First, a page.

Great works: Study after Velázquez's Portrait of Pope Innocent X, 1953, 153cm x 118.1cm by Francis Bacon

Des Moines Art Center, Iowa

By the early 1950s, Bacon, a sometime painter and decorator from Dublin who lacked any formal education in art, had made a dramatic shift of gear. No longer entirely in thrall to the feral vision of the Picasso of the early 1930s, a vision which had led him to paint various fantastical, creeping creatures with over-extended necks that might have been of some interest to William Blake, he began to consider the possibilities of portraiture of a particularly unorthodox kind.

Portraiture? Well, you could convincingly argue that Bacon did not in fact paint people. He painted images of people mediated through a great and often blurry mashing of other images. That word mashing is quite deliberate – these images were often trodden down on the floor of his own studio, by his own boots. (Yes, it was a hellish war zone of an environment, that place.) These images were snatched from anywhere and everywhere. A new book reminds us of how indebted he was to the iconography of National Socialism.

The painting illustrated on this page is based on an image of Velázquez's great portrait of Pope Innocent X, a subject that Bacon treated – or mistreated - again and again. But the scream was never in Velázquez. Velázquez did not deal in screaming popes. It would have been more than his job of most favoured court painter to Philip IV of Spain was worth. No, the scream is snatched from a famous moment in a film by Eisenstein. Many of Bacon's images are palimpsests. Embedded within any particular image, there is often another image out of which the later image has grown. To what extent then has Bacon rendered this near sacred image utterly unholy, in fact near blasphemous?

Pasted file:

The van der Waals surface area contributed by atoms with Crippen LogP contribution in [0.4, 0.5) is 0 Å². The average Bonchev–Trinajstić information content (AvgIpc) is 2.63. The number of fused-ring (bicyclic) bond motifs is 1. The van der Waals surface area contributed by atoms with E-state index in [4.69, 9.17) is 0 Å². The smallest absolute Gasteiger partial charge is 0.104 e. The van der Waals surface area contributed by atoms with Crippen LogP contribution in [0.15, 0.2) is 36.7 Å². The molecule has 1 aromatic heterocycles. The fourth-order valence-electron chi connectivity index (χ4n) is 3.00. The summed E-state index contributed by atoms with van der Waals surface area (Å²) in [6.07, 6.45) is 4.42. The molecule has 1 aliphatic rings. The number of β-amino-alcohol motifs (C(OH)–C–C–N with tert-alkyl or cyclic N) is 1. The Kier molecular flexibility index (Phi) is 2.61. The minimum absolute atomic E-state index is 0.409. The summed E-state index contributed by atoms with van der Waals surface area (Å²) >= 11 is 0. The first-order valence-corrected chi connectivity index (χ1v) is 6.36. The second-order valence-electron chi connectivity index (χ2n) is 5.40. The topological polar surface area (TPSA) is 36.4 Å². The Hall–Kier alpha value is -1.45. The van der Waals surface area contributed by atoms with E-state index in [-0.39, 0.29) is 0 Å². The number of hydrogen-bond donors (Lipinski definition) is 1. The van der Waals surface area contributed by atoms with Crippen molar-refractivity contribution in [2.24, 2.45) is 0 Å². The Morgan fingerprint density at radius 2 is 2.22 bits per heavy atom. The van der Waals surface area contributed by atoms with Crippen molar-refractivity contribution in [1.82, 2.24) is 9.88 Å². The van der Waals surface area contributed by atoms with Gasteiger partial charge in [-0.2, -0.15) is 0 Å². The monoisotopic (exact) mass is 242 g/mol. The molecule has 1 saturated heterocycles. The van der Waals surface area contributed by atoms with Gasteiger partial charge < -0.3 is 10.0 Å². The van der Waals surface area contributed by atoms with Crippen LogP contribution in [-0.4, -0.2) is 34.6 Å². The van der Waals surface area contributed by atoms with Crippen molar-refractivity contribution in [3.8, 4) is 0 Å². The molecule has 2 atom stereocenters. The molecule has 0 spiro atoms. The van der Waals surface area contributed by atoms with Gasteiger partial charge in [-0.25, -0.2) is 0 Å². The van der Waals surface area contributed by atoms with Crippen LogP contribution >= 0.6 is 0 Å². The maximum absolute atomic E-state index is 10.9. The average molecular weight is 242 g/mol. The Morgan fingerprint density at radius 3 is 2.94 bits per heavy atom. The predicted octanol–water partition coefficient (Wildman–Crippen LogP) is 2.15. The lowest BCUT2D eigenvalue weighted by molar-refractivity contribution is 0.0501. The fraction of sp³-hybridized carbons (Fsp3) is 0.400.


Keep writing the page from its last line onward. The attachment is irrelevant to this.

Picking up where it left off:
Bacon was an atheist lifelong. We could call such a vision negative, a denial, but that would be to shrink, needlessly, Bacon's achievements as an artist. The fact is that he found his atheism exhilarating. It helped to turn his life into a terrible, continuous hazarding. This, the here and now, was all that there was, and he lived it to the limit. His painting and his life as a sado-masochist, suffering the brutalities of his lovers, were all of a piece. Life was an experiment to be lived to its utmost extremities, of pain and rapture – or perhaps it was rapture mediated through pain.